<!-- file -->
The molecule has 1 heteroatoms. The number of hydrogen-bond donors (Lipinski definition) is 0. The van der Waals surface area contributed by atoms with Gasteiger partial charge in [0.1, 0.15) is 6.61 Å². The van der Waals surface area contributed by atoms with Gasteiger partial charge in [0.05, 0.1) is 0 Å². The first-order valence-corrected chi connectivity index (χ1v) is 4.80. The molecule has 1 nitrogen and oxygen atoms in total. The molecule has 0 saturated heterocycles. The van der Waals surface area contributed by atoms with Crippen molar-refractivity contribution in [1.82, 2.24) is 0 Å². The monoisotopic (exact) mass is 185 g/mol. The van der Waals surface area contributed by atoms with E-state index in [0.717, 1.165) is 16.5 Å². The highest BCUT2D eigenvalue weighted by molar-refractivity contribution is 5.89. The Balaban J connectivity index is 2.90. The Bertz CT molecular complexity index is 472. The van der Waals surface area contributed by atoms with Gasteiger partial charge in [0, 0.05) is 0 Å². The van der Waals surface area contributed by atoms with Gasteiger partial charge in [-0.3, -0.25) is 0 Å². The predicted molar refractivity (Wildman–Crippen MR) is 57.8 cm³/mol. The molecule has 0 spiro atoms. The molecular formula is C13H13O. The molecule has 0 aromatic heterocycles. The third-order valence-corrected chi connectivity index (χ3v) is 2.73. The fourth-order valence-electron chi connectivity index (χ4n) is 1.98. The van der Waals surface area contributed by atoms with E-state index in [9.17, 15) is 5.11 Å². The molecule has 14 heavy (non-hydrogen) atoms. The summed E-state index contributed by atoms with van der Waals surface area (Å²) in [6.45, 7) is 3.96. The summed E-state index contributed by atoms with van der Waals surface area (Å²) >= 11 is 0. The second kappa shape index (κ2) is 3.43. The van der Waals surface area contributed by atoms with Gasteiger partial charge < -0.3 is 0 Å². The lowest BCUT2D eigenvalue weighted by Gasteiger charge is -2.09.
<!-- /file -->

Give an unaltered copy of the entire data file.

The molecule has 1 heteroatoms. The number of hydrogen-bond donors (Lipinski definition) is 0. The van der Waals surface area contributed by atoms with Gasteiger partial charge in [0.1, 0.15) is 6.61 Å². The van der Waals surface area contributed by atoms with Gasteiger partial charge in [0.05, 0.1) is 0 Å². The first-order valence-corrected chi connectivity index (χ1v) is 4.80. The molecule has 1 nitrogen and oxygen atoms in total. The molecule has 0 saturated heterocycles. The van der Waals surface area contributed by atoms with Crippen molar-refractivity contribution in [1.82, 2.24) is 0 Å². The monoisotopic (exact) mass is 185 g/mol. The van der Waals surface area contributed by atoms with E-state index in [0.717, 1.165) is 16.5 Å². The highest BCUT2D eigenvalue weighted by molar-refractivity contribution is 5.89. The Balaban J connectivity index is 2.90. The Bertz CT molecular complexity index is 472. The van der Waals surface area contributed by atoms with Gasteiger partial charge in [0, 0.05) is 0 Å². The van der Waals surface area contributed by atoms with Gasteiger partial charge in [-0.3, -0.25) is 0 Å². The predicted molar refractivity (Wildman–Crippen MR) is 57.8 cm³/mol. The molecule has 0 spiro atoms. The molecular formula is C13H13O. The molecule has 0 aromatic heterocycles. The third-order valence-corrected chi connectivity index (χ3v) is 2.73. The fourth-order valence-electron chi connectivity index (χ4n) is 1.98. The van der Waals surface area contributed by atoms with E-state index in [9.17, 15) is 5.11 Å². The molecule has 14 heavy (non-hydrogen) atoms. The summed E-state index contributed by atoms with van der Waals surface area (Å²) in [6.45, 7) is 3.96. The summed E-state index contributed by atoms with van der Waals surface area (Å²) >= 11 is 0. The second kappa shape index (κ2) is 3.43. The van der Waals surface area contributed by atoms with Gasteiger partial charge < -0.3 is 0 Å². The lowest BCUT2D eigenvalue weighted by Gasteiger charge is -2.09.